If you haven’t already tried this, a constructive, artistic outlet to release your negative feelings can really help. It’s a great option if meditation, sitting still, and contemplating your navel doesn’t work for you. Listening, dancing, and/or singing to music can be therapeutic. Writing out your feelings can be another big help. Just getting it out on paper is a good exercise to get it out of your system. Writers like me do this all the time.

Above all, if you’re feeling anxious or depressed, please don’t suffer in silence. It isn’t hopeless. Help is available. I saw this Instagram post from A Safe Place Inside Your Head recently, and it really hit home for me. I can help you find other resources, too. Find me on Twitter.

Title: ‘Numb’
Where to find it: ‘Fundamental’ (2006, Parlophone [UK], Rhino [US]); ‘Concrete’ (2006 live album, Parlophone [UK])
Performed by: Pet Shop Boys
Words by: Diane Warren

I put song analysis in quotes in the title of this post, because I feel that the words of the below song are self-explanatory. I did, however, want to post the lyrics for the person who is reading this post, can relate to them, and may find solace in the song as a whole. There’s absolutely nothing wrong with disconnecting from the news and social media right now. We are in the middle of an emotionally overwhelming situation, with the end and resolution uncertain.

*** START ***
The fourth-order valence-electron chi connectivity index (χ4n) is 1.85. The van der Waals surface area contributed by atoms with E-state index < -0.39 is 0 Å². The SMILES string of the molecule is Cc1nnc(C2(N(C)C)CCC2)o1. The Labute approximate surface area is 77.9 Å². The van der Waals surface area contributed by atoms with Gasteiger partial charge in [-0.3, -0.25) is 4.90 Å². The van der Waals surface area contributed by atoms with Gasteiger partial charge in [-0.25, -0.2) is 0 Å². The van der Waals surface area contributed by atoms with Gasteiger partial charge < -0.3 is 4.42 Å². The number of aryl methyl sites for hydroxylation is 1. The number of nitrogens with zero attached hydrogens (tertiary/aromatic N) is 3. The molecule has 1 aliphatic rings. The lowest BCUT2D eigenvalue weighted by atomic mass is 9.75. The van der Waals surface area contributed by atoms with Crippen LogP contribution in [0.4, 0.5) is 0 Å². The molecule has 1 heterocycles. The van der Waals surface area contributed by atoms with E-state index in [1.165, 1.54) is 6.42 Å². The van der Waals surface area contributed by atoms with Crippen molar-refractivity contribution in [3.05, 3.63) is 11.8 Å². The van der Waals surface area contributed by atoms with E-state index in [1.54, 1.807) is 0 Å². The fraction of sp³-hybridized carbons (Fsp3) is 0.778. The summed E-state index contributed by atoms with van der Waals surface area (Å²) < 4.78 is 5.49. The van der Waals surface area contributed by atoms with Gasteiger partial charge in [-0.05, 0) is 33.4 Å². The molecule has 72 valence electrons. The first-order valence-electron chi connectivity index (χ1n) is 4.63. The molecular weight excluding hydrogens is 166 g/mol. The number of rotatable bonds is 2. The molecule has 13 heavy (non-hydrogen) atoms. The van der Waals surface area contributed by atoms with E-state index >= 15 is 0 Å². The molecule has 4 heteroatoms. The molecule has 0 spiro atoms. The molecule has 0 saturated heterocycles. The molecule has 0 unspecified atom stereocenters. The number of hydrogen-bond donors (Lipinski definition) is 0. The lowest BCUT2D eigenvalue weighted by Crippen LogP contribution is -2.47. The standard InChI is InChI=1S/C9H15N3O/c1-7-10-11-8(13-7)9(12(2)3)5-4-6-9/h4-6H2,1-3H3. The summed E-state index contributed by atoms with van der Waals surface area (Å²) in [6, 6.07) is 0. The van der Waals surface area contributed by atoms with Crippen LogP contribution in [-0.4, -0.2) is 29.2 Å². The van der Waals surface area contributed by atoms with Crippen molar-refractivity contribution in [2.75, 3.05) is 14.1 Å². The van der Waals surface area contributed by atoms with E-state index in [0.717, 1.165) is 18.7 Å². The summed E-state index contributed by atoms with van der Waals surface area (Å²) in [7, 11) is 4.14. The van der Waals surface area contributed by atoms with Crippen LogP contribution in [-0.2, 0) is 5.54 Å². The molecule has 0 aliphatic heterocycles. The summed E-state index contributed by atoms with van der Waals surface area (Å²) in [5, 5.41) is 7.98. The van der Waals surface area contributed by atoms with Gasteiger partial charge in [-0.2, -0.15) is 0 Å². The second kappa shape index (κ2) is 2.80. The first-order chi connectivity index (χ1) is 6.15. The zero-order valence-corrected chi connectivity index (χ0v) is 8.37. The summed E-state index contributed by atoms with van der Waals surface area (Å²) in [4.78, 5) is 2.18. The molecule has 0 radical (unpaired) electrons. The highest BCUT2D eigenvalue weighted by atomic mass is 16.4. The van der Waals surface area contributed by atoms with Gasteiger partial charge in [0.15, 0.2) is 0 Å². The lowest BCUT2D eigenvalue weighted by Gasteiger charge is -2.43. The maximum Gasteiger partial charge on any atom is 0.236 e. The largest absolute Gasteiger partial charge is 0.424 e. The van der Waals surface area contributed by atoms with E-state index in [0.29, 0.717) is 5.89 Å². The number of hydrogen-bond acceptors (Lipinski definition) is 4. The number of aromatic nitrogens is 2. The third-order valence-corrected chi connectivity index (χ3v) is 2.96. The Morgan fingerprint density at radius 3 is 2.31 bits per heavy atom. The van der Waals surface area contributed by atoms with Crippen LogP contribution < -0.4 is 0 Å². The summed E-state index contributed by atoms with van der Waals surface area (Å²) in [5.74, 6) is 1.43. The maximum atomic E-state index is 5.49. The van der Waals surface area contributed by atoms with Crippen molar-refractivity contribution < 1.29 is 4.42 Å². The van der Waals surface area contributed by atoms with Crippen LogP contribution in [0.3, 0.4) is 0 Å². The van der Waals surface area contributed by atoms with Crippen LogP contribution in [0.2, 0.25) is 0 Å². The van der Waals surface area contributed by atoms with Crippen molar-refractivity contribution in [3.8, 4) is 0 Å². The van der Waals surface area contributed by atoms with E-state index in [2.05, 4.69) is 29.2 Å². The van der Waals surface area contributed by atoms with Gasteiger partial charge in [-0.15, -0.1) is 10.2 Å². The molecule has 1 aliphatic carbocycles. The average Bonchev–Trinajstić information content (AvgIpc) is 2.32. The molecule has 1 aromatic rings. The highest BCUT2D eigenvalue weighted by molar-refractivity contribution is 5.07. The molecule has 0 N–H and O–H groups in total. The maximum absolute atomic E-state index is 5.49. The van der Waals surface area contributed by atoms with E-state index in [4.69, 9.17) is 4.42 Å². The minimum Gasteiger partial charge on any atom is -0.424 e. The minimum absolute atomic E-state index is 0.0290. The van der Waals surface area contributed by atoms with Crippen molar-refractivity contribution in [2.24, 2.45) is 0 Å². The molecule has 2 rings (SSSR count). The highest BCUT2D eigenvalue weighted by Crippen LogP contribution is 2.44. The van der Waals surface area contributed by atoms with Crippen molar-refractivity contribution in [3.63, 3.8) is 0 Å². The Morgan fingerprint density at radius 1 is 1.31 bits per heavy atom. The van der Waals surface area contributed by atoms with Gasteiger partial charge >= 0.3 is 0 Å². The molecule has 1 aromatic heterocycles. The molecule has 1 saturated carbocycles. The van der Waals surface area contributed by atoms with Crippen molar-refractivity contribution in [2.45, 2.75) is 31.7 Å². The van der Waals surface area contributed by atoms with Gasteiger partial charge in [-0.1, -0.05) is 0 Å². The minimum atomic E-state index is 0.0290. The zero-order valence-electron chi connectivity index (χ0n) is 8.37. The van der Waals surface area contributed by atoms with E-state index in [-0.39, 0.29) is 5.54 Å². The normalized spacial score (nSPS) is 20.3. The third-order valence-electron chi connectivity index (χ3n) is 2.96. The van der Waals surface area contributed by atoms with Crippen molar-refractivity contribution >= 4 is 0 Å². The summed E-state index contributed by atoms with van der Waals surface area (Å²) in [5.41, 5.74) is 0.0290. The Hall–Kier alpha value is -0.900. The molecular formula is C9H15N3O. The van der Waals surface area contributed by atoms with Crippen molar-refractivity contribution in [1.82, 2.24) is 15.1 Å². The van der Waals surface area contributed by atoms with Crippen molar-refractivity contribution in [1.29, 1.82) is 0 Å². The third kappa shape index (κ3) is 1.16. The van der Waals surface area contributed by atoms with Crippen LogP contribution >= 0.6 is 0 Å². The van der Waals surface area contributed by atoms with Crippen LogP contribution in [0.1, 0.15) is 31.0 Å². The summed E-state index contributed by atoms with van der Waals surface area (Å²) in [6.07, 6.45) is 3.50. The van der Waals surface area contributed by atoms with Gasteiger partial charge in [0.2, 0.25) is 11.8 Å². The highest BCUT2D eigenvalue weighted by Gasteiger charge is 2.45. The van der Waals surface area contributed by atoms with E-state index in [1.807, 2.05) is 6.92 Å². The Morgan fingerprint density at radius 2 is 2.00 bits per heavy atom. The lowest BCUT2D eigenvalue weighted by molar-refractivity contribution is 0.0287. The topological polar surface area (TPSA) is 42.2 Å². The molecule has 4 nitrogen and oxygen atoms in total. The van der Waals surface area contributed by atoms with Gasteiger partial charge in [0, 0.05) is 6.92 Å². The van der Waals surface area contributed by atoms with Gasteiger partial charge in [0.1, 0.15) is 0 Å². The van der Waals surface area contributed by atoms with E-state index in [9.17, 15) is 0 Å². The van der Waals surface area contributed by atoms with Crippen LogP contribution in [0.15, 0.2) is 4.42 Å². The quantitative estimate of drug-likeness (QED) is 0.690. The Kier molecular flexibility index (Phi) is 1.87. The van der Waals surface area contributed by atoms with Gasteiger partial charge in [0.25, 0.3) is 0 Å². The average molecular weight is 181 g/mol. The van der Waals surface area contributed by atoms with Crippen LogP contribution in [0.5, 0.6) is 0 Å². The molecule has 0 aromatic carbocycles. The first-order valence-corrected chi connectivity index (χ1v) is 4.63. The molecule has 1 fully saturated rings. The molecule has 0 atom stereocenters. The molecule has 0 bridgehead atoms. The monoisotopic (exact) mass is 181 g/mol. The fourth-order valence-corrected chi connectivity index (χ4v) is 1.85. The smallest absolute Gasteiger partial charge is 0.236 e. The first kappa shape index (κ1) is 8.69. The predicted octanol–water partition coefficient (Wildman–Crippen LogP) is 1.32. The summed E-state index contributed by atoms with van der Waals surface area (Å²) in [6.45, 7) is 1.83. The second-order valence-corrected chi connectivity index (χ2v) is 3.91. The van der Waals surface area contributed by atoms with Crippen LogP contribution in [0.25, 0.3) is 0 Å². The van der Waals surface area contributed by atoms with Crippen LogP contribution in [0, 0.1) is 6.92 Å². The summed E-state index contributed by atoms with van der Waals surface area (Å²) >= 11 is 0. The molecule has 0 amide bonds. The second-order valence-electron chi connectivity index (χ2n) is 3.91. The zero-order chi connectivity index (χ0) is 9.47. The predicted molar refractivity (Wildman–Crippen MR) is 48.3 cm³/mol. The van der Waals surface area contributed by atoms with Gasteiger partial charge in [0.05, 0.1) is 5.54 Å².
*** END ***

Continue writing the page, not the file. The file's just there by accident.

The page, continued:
I’ve been listening to a bunch of different music while in isolation. In the past week, I’ve been seeking out live albums on Spotify that I’ve never heard before. I came across ‘Concrete’, a 2006 live album of the Pet Shop Boys that was recorded for a BBC Radio 2 programmed called Sold on Song. Neil Tennant and Chris Lowe specifically chose songs for the setlist that had been previously written to have orchestral backing, making this a beautifully unique set.

‘Numb’ is an unusual song to feature on Music in Notes, in that the song was not written by the Pet Shop Boys themselves. It was written by Diane Warren, a well-known name in the pop music world, having penned many a mainstream top 40 hit. The song was a single off their 2006 album ‘Fundamental’. This song follows 3 years later after another famous tune called ‘Numb’ by a singer we sadly lost in 2017.